Delivering new-born calves and mucking out barns is quite the distance from a rockstar lifestyle, but with her singing career on the back burner, Louth forward Niamh Rice is not afraid to get her hands dirty.

A TG4 All-Ireland Junior champion with the Wee County in 2019, Rice and her teammates made an impressive graduation to intermediate football in 2020, but it was alongside her sister, Eibhlin, that she found her voice.

Unfortunately for the talented Cooley Kickhams duo, after a breakout season on the music scene, their progress was halted by the Covid-19 pandemic. Rice has been keeping busy nevertheless.

An agriculture student at DkIT in Dundalk, Niamh is in the middle of an eight-week work experience block at a local farm, and while the work is pretty tough, the lure of the spotlight and floodlights is keeping her motivated.

"Farm work is a lot more work than a lot of other jobs. My placement is on a dairy farm. It's calving time so there is a lot of work to be done," said the 20-year-old.

"I go in in the morning and I feed the calves. I clean out their houses and bedding. There is a bit of working with machinery too. Every day is flat out, just making sure the cows and calves are happy. With cows calving you have to keep your mind on it the whole time."

The youngest of four Rice sisters, Niamh broke into the Louth team in 2018 after she finished her Leaving Certificate. That year, another one of her sisters Coirin, was sub goalkeeper on the team that lost the TG4 All-Ireland Junior final, while Eibhlin had led the way almost a decade ago.

Niamh played wing-back in 2018 and corner-forward in the final a year later, when she scored an impressive 1-02 in a memorable team performance against Fermanagh. Her home club followed the 2018 loss by winning their first senior county final, and it was during those celebrations that she got a taste for the stage.

"As a family, we’d be very close, especially because of the music side of things. Growing up, we’d always sing together. When we were younger, we’d be singing at mass and at weddings, but we took it a bit more seriously in the last couple of years.

"After we won our first senior championship in 2018, me and Eibhlin were both up singing at the celebrations. Afterwards, everyone was saying to us to go for it, so we piled a bit of money together, bought some music gear and it has been going seriously well since.

"We had been playing around the pubs in Cooley, and it is really enjoyable. I was never obsessed with going singing in the pub, but now this whole break from it has made me really, really miss it. Just the craic of it, the atmosphere of getting everybody going. I do really miss that."

Without an audience to play to, the Rice sisters used social media channels to air their artistic talents, but on the field, 2020 was a real success for Niamh. With her cousin Lauren Boyle in one corner, and the talented Kate Flood playing at the edge of the square, Louth’s potent full-forward line soon found its feet.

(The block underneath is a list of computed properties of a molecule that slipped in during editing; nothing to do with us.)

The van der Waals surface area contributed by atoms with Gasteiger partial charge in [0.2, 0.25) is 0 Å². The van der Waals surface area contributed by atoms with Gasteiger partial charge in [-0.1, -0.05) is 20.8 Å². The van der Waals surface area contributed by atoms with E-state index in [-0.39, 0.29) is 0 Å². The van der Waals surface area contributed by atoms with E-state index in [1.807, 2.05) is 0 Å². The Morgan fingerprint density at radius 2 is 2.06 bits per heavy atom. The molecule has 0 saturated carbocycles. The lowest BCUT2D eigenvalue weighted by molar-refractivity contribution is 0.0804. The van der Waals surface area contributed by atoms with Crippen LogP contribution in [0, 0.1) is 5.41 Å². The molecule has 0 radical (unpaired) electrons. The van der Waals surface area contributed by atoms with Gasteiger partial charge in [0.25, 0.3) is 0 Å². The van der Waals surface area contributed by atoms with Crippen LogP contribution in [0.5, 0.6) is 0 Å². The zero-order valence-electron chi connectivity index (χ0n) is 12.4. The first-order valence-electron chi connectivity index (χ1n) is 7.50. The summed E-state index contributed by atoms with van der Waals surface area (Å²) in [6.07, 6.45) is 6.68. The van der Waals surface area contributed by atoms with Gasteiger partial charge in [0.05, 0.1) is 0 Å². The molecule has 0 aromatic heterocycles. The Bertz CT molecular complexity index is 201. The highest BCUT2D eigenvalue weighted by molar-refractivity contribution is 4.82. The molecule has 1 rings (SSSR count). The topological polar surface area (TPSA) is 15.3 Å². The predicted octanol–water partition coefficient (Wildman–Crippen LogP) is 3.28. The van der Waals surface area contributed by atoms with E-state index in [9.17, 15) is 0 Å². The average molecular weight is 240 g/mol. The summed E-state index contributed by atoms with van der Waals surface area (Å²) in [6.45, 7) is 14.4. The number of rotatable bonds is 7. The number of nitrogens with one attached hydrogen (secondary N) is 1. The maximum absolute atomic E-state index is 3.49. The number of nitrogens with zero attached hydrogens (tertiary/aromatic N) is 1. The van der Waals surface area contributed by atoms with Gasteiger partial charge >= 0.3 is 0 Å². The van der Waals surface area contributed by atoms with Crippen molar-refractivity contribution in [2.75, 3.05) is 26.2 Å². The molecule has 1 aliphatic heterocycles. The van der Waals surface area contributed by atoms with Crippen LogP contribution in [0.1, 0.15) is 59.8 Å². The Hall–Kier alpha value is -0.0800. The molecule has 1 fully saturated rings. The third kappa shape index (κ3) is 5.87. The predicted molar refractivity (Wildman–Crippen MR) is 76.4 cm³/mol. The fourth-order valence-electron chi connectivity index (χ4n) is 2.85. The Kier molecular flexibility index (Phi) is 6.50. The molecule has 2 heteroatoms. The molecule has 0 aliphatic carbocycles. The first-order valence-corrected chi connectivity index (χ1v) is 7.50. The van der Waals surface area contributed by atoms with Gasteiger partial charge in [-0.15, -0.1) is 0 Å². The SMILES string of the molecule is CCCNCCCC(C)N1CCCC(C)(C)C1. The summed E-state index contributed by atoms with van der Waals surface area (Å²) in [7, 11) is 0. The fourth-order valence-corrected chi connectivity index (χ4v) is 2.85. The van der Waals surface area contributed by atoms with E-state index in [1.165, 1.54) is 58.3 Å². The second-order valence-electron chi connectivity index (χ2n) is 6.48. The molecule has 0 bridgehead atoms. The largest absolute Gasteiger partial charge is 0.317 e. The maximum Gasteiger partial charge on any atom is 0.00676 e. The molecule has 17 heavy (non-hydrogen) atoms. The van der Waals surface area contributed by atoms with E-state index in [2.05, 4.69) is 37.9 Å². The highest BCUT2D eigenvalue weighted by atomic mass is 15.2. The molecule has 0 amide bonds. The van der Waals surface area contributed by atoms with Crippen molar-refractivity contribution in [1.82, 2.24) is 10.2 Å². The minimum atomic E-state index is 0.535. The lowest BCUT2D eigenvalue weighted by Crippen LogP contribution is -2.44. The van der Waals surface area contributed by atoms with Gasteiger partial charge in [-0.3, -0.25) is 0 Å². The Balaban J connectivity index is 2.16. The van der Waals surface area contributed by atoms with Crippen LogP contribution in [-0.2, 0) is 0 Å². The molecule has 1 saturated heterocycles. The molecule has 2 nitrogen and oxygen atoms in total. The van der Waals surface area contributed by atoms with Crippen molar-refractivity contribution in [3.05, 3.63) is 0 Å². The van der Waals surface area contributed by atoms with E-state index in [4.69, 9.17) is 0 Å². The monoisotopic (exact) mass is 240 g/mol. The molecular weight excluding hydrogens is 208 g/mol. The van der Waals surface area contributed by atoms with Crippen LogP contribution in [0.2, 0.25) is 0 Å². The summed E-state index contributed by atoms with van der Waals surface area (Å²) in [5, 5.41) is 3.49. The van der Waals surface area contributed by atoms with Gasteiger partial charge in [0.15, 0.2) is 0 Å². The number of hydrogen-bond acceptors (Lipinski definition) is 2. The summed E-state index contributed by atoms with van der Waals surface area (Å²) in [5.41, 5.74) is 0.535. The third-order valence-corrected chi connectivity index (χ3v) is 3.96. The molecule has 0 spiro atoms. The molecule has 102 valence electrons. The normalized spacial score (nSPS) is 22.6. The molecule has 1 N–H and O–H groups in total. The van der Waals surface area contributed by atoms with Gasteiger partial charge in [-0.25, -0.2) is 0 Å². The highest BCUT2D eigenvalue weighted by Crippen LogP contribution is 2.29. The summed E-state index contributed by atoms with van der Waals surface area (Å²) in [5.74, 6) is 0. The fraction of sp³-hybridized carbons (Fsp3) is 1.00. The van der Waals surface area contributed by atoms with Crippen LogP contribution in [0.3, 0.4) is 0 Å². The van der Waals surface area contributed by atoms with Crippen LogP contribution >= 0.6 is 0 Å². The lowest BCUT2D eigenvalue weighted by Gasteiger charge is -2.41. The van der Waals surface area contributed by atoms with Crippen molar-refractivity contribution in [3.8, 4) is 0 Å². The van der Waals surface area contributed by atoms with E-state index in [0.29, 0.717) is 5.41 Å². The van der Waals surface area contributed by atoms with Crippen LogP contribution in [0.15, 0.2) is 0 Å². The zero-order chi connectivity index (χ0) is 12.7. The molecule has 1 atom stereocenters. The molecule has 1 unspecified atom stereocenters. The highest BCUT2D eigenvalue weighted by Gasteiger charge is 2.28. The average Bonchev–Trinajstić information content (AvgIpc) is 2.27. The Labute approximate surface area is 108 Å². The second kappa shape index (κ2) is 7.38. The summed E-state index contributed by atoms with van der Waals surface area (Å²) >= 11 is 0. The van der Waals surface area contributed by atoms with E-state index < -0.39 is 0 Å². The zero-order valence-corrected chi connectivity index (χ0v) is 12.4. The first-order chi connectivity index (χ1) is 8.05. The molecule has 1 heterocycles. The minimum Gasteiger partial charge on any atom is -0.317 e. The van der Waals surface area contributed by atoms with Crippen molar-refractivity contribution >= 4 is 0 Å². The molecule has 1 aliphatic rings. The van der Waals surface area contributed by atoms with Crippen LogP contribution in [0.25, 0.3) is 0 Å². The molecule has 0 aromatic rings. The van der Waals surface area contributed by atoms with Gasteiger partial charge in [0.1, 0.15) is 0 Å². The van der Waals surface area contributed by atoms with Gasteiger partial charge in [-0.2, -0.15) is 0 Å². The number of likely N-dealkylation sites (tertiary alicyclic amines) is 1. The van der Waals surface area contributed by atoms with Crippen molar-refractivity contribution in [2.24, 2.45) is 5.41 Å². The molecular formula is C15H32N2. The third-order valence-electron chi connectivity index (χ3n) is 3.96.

Four wins from their four Lidl Division 4 games suggested promotion would finally come their way after 10 seasons in the bottom tier, only for Covid-19 to stall that progress, but they showed their class with an impressive championship win against Longford, before eventual finalists Westmeath ended their campaign.

Under Wayne Freeman, Rice says there is plenty to be excited about this year.

"It was a big step up. Coming in at the start of the year I didn’t know how it was going to fare out. I was looking at teams like Westmeath and Meath, I wasn’t too sure how’d we’d go.

"But we started off really well with the Division 4 league. Wayne seemed to just put a different twist on what Darren Bishop had built up. Darren’s training from the year before really stood to us.

"When we got back after the break, beating Longford in Clones, that was a real confidence boost. We did well against Westmeath too, there is no point in playing it down. We did do well, but we know we also have a lot to work on if we want to compete.

"This year we’ll definitely aim for a Division 4 title – that’s if it goes ahead. I think if we don’t get out of it this year it’ll be really difficult. Going on last year, we have a serious set up, we have minors coming in as well.

"I think we can definitely be competitive again in the Championship. I am not going to rule out getting as far as the final, but we’ll be aiming to move up another level this year, maybe win two pool games or three even."

Lauren Boyle (L) and Niamh Rice lift the cup in 2019

It may take some time before pubs can open their doors again to live music, and in the meantime the Rices are staying active. It’s two years since Cooley won the county title and that will be a target for the family this year, and if that goes well, Niamh reckons Eibhlin might force her way back on to the county stage too.

"Eibhlin had a great run with Louth, but she broke her wrist and needed a massive operation to sort it. She only really got back into playing over the last two or three years. I’d say soon enough she’ll be back up to her best and maybe making the county panel again. That’d be great.

"Me and Lauren Boyle are cousins, so it’s great to have her there. Claire Donnelly, she’s from Cooley too. It’s great to have people from your own club in with the county. As great as it is to make new friends, having that sort of comfort there would be great too.

"I have a quiet life in the last while, but thankfully football has been keeping me going. I’d love to be back out on the pitch. As fun as it is to be kicking a ball on your own, I’d love a game of football right now. I’d love to be able to celebrate a win in the pub with a couple of songs too."